Colorado National Monument

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Colorado National Monument (locally referred to as The Monument) is a National Park Service unit near the city of Grand Junction, Colorado. Spectacular canyons cut deep into sandstone, and even granite–gneiss–schist, rock formations.

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When John Otto first saw the rugged red rock canyons south of Grand Junction in 1906, it was love at first sight. The following year he wrote . . .

“I came here last year and found these canyons, and they feel like the heart of the world to me. I’m going to stay and build trails and promote this place, because it should be a national park.”

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The area was established as Colorado National Monument on May 24, 1911. Otto was hired as the first park ranger, drawing a salary of $1 per month. For the next 16 years, he continued building and maintaining trails while living in a tent in the park.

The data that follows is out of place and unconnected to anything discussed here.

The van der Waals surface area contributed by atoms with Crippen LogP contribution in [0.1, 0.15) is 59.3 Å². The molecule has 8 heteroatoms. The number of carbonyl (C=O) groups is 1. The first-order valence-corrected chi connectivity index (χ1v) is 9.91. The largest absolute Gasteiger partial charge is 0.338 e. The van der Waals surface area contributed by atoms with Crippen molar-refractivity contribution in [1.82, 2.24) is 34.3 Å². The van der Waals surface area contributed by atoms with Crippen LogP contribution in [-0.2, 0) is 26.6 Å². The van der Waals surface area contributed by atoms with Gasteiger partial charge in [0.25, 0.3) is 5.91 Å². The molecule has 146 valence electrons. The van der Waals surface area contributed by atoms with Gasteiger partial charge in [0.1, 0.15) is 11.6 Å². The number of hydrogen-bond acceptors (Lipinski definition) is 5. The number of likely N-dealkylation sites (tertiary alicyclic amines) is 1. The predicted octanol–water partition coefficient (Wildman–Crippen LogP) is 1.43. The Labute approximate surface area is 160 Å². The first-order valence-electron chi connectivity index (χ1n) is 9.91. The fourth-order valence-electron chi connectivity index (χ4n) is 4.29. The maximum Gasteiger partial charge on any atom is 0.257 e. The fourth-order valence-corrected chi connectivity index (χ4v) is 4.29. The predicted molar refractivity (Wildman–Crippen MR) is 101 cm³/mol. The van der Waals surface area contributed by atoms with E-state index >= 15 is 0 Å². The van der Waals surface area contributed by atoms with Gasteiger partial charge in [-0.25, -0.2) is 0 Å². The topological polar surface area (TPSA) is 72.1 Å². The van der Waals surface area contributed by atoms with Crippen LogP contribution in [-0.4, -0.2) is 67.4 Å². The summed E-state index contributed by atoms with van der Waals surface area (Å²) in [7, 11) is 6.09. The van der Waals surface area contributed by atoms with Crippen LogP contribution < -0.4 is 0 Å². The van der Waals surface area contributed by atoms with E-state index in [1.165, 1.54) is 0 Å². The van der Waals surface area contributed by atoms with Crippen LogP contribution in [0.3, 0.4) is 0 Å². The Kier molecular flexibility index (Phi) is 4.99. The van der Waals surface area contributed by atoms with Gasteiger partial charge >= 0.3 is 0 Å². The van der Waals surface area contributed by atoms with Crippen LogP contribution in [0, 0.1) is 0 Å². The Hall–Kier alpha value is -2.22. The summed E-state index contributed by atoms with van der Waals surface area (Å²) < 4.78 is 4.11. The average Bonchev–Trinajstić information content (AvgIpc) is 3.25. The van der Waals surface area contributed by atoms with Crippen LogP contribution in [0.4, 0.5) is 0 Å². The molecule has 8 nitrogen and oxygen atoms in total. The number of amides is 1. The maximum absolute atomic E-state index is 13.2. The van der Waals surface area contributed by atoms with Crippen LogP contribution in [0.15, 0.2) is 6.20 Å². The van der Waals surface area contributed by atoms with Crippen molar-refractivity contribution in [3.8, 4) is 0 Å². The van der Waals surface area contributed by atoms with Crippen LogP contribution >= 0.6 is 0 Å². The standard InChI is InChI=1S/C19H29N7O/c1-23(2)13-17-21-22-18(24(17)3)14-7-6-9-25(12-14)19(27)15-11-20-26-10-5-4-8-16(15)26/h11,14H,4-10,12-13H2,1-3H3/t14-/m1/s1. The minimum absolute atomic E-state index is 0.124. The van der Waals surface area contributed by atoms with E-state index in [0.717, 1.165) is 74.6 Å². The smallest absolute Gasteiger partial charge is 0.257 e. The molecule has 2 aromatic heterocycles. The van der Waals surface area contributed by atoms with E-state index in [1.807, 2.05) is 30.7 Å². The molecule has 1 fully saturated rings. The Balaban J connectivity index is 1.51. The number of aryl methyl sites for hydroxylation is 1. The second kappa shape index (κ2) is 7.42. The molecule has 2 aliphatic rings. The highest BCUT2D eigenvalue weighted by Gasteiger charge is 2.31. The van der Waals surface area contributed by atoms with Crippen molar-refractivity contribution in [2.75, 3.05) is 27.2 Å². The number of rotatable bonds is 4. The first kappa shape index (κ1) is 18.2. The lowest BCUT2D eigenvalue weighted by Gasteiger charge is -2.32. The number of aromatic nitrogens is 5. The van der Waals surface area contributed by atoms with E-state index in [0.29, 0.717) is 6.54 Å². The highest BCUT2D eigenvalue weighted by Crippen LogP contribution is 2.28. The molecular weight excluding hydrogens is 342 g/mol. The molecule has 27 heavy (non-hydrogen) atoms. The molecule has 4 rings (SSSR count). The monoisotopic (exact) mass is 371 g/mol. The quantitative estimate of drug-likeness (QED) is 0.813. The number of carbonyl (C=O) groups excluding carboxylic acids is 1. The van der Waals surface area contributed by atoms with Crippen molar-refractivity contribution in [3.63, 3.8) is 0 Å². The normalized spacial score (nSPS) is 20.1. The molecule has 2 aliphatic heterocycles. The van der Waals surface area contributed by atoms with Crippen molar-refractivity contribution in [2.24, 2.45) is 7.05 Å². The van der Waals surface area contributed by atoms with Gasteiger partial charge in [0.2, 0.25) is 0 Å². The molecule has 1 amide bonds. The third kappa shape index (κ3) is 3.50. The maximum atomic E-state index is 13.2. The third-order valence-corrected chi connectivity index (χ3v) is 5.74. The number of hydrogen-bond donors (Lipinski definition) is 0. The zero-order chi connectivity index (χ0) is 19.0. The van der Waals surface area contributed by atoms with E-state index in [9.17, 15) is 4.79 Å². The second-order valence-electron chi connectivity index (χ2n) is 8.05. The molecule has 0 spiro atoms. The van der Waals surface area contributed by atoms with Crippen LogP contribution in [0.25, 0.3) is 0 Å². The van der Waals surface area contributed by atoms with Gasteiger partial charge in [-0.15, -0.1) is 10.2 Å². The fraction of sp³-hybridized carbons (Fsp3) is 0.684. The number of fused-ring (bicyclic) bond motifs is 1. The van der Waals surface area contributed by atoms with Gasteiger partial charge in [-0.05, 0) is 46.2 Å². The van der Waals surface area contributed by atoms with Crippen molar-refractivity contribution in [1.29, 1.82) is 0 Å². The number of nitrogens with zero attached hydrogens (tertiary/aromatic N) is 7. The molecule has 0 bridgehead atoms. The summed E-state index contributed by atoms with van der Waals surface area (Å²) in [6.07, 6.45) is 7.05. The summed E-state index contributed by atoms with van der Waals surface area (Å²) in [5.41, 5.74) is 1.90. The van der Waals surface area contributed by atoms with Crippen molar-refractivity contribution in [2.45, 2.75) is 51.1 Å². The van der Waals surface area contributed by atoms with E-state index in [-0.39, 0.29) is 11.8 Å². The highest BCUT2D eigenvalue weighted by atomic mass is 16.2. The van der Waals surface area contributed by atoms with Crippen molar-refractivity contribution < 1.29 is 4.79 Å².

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Otto spearheaded fundraising campaigns, collected signatures for petitions, and penned newspaper editorials and endless letters to Washington politicians in support of national recognition for the ancient canyons and towering monoliths of his adopted home.

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This is an area of desert land high on the Colorado Plateau, with pinion and juniper forests on the plateau.

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There are magnificent views from trails and the Rim Rock Drive, which winds along the plateau.

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Nearby are the Book Cliffs and the largest flat-topped mountain in the world, the Grand Mesa.

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The park became more well known in the 1980s partly due to its inclusion as a stage of the major international bicycle race, the Coors Classic. The race through the park became known as “The Tour of the Moon”, due to the spectacular landscapes the race passed through on Rim Rock Drive.